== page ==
How much time and money will the GOP waste chasing imaginary election fraud?

Fox host Maria Bartiromo has proved to be one of the most credulous members of the right-wing media universe. This was understood by her own employers in 2020 when one executive warned another that she had “GOP conspiracy theorists in her ear and they use her for their message sometimes.” In the wake of the 2020 election, she flirted with the most ridiculous fraud theories then circulating; more recently, she was a constant promoter of the discredited idea that Joe Biden had been bribed by a Ukrainian businessman.

Yet she also remains one of the most prominent voices on Fox News and Fox Business. One need not engage in conspiracy-theorizing to guess some reasons for that.

On Sunday, Bartiromo welcomed the new leaders of the Republican National Committee to her weekly Fox News program. It was an opportunity to explore any number of subjects, including how debunked election denialism has been systematized within the Republican Party. But, instead, Bartiromo wanted to ensure that the party was focused enough on uprooting the imaginary threat of fraud.

Before we get into Bartiromo’s questions, let’s just hammer that latter point a bit more firmly. It has been more than three years since the 2020 election, and there is no more evidence today than there was on Election Day that any rampant fraud occurred — not using drop boxes, not using mail ballots, not using in-person illegal voting. One way you know that the theories about rampant fraud failed is that so many Trump allies, desperate not to offend, talk instead about the election being “rigged” against him. (That also didn’t happen.)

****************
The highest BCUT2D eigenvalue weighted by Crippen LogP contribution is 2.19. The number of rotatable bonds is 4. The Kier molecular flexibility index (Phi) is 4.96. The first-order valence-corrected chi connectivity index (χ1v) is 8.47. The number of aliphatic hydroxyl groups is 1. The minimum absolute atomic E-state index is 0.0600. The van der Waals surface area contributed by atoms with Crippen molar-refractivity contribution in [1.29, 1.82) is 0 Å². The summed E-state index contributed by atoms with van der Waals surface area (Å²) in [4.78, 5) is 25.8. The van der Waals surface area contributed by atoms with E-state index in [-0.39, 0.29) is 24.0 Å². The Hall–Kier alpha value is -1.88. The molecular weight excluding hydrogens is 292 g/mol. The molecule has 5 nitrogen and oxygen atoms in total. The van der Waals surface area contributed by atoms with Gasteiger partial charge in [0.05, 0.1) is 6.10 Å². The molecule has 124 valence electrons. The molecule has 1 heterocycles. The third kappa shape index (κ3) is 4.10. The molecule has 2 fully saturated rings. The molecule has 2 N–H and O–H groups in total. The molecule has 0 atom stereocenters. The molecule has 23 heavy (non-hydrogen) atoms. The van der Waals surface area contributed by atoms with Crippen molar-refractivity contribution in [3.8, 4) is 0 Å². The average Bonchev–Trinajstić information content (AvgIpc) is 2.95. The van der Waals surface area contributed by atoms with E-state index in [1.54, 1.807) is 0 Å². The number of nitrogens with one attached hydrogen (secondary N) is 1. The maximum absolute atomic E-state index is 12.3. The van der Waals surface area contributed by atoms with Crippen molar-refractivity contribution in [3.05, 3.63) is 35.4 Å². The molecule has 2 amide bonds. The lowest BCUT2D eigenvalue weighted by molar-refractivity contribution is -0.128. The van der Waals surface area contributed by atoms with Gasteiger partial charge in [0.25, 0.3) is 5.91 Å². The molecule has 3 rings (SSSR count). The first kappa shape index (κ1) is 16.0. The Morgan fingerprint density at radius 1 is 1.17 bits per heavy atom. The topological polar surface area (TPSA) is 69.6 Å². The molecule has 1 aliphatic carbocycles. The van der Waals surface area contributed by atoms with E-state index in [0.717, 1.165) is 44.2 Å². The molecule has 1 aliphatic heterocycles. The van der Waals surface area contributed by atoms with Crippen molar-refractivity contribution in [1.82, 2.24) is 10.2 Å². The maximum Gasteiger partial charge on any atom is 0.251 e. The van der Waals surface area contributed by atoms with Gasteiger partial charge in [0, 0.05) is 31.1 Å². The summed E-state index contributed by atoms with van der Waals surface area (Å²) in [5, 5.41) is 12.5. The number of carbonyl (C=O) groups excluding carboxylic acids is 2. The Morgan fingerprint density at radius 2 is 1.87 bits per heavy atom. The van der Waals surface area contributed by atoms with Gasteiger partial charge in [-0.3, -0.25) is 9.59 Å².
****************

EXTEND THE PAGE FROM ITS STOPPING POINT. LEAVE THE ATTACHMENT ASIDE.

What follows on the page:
But Bartiromo is way too far underwater to gulp such fresh air. So she began her conversation with Michael Whatley, the RNC chair, and co-chair Lara Trump (who is also the former president’s daughter-in-law) by asking how they planned to spend the money raised at the former president’s big event on Saturday.

“We are going to spend every single dollar that we raise on two key critical core missions for the RNC,” Whatley replied, “which are getting out the vote and protecting the ballot.” Every dollar, he said, would be spent “putting lead on target.”

“Get-out-the-vote is important,” Bartiromo replied, “but ensuring a secure election is what a lot of people want to know what you’re doing about.”